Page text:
Shows that Don’t Suck – House

Gregory House

Image via Wikipedia

Every now and again, the trained seals atop American television networks accidentally stumbled upon a good idea. While scouring America’s lavatories, searching for that special pile of excrement in which to grant its own prime-time slot, someone, somewhere, unearths a good idea for a show. Granted, television executives will toss said show out their window and instead rewind whatever masturbatory fodder passes as a show these days. That is why a good show that has not only managed to see the light of day but remain on the airwaves deserves to be celebrated. Please welcome the first entrant into Celebrating Shows That Don’t Suck.


If a televised abortion like Paris Hilton’s My New BFF resembles a heaping, steaming mound of excrement left on a church’s altar, then House is akin to a dribble of piss on the rim of a toilet seat. Granted, ABC’s House is formulaic (patient comes in, House misdiagnoses, almost kills patient before the Act 5 epiphany), cheap and impatient but Hugh Laurie as House is so fucking brilliant, so transcendent, I barely notice the melodramatic plot contrivances that, in the hands of a lesser actor, would send blood flowing from my eye sockets.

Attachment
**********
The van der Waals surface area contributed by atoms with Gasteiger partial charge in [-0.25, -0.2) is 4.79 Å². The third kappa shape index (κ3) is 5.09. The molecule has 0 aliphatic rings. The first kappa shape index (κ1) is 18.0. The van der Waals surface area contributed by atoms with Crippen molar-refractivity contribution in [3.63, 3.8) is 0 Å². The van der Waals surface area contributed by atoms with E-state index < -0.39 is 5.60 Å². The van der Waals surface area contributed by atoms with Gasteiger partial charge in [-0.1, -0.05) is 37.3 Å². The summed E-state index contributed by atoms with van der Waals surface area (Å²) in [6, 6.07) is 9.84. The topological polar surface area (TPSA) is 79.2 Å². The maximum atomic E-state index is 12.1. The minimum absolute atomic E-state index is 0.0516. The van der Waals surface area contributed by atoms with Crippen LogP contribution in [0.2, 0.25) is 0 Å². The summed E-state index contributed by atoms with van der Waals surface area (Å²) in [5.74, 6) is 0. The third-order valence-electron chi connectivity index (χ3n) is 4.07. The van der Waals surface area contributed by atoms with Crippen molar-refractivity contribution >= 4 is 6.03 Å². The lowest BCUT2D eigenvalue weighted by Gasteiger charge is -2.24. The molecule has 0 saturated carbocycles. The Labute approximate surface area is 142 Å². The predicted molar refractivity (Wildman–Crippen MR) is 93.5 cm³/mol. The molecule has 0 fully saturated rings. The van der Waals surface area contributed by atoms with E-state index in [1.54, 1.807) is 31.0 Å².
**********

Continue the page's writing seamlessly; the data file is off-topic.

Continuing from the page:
Dr. Gregory House is, for all intents and purposes, depressed, angry and misanthropic but is played so pitch perfect; we are allowed fleeting glimpses into the desperate vulnerability House so desperately tries to hide. His neediness is never so clearly seen as when he interacts with his best friend, the Head of Oncology, Dr. James Wilson. Without Wilson, I have no doubt House would have fallen victim to self-inflicted shotgun blast to the mouth, years before the show picked him up. I would argue all his posturing, impulsiveness and grandstanding tantrums are for Wilson’s benefit alone. House is intelligent enough to understand Wilson is attracted – no, obsessed – with flawed, tragic figures. House knows, whether he admits it or not, Wilson’s attention may waver if House made any semblance of getting his life together.

Yet, a clearer beacon to House’s inner torment shines when Wilson, as he often does, gives in to House’s bellowing cries for attention. Infallibly, once House secures Wilson’s cloying attention, House finds a way to hurt Wilson, just because Wilson refuses to give up on him. The acceptance and love House so desperately seeks, he pushes away with even more vigor, because he doesn’t believe he deserves it.

House may be the best character, and Laurie the best actor, on television right now. The scenes with House and Wilson are among the medium’s best, as these two manage to capture the odd, emotionally confusing, macho vulnerability of male friendships. Due to the male’s inability to properly emote, male friendships take place largely underneath the surface. It is small gestures, unseen allowances and grave sacrifice given with a flippancy that belies its true importance, which defines male friendships. We’ll get out of bed at four in the morning to pick up a friend who has just beaten his girlfriend half to death. We’ll berate him for his quick temper while we crack a beer to await the inevitable Court Summons.

After watching the entire series up to the third season, I came to the startling conclusion that, Laurie aside, the show is largely forgettable, perhaps less than good.